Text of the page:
Review Roots, National Dance Company Wales, Theatr Clwyd by Chloe Kerr

4 out of 5 stars (4 / 5)

The performance Roots is made up of four short dances (Rygbi, Ecrit, Why Are People Clapping?, Codi). All four of these pieces are from Wales. I personally got different ideas about each of the dances as they progressed. I found that I often changed my mind of what I thought the pieces were about.

The first piece we watched was Ecrit. Throughout this dance my ideas developed. I got the impression that it represented some kind of forbidden relationship because of the battle between the man’s shadow and the girl on stage. However, I also got the impression that it represented communication between a soldier and his girlfriend/ wife. As the piece progressed I found myself leaning towards the latter option. I feel that it was beautifully executed and I think having the male as a shadow to show they weren’t together was really effective. I found it really interesting how everyone had different opinions on the piece when we talked after the piece, however I feel that they all seemed to relate to one another.

The next piece was Why Are People Clapping? This piece was my favourite! In this piece I found it really interesting how they incorporated so many different elements into it. They used many familiar things such as clapping, tennis and head shoulders, knees and toes. It was also weird because clapping can be used in polar opposite situations, it can be used as support or in anger as a sort of come on kind of thing, or in a patronising way. I loved how the claps really controlled the whole of the dance and also switched the mood of the piece. I really like how it started and ended with the tennis match, which led me to believe that all these different parts in the middle were what was going on in peoples head as they watched the tennis, although I may have misinterpreted this.

The third dance was Codi. Throughout this dance I got the strong impression that it was based on miners. The use of headlights (which were worn on their necks) really helped to portray this scene for me. This piece was full of emotion and it was something that really represented what miners would go through. I think it was executed amazingly and I love the use of the sticks. Now whilst I did love the use of lights on their necks I found that at some points it also held them back in a way because it meant there were many movements we lost because it was too dark. Although I did love this piece.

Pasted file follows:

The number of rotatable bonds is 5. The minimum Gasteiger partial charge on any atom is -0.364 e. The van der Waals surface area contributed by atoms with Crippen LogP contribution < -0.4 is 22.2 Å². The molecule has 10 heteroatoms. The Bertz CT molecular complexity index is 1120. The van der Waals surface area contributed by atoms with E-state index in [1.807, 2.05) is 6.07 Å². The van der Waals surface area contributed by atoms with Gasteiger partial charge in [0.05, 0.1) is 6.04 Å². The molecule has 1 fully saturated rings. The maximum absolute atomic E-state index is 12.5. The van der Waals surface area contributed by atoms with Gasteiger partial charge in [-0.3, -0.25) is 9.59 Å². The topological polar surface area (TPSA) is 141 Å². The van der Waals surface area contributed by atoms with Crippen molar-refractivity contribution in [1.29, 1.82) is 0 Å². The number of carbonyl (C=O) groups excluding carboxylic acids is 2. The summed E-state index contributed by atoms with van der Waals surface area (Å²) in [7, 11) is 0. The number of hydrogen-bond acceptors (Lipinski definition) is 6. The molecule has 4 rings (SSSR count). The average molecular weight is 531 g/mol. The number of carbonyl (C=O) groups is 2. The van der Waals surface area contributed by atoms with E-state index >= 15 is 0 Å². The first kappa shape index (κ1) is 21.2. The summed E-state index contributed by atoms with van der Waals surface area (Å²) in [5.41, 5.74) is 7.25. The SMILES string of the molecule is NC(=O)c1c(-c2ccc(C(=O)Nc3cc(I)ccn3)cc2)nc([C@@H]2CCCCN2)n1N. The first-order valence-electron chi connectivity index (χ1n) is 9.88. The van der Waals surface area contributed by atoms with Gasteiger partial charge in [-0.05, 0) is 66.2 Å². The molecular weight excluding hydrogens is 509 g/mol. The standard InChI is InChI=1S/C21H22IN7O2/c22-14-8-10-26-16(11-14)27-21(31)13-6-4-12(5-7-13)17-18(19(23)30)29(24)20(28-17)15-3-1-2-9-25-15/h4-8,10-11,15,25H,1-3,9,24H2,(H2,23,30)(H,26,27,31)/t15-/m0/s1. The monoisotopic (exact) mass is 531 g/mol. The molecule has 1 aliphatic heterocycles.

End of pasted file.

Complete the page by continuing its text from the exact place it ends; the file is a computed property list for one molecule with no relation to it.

Lastly Rygbi, which is pretty much explained in the title of it is based on rugby. I thought this piece was beautifully choreographed, it was amazing to watch popular rugby moves slowed down and turned into a beautiful dance that represents teamwork and helping each other out when they’re down. It had a really soft look to it even though it was mimicking a really hard and rough sport which I thought was really effective. I loved how the dancers all seemed to rely on each other throughout the piece which really added to the togetherness and community feel of rugby. I also read up on it and found out that it was actually made with some input from rugby players and fans, which I think really adds to the authenticity of the piece. The only criticism I have for this piece is I think it went on slightly too long. This piece lasted around twenty five minutes, and I felt that some of the movement were repeated throughout which meant we lost the rawness of the piece. I personally feel that this piece would have been a lot more effective and made more of an impact if it was slightly shorter.

Overall I really enjoyed the show! I loved how it was laid out and how interactive it was. I loved the discussion in between each piece, I feel that this really brought the audience together and it was lovely to hear other people’s interpretations of each piece. Overall I would give the show four stars!

Choreographers – Nikita Goile, Ed Myhill, Anthony Matsena, Feargus O Conchuir

Dancers – Nikita Goile, Ed myhill, Aisha Naamani, Moronfoluwa Odimayo, Elena Sgarbi, Tim Volleman, Marla King, Ellie Marsh

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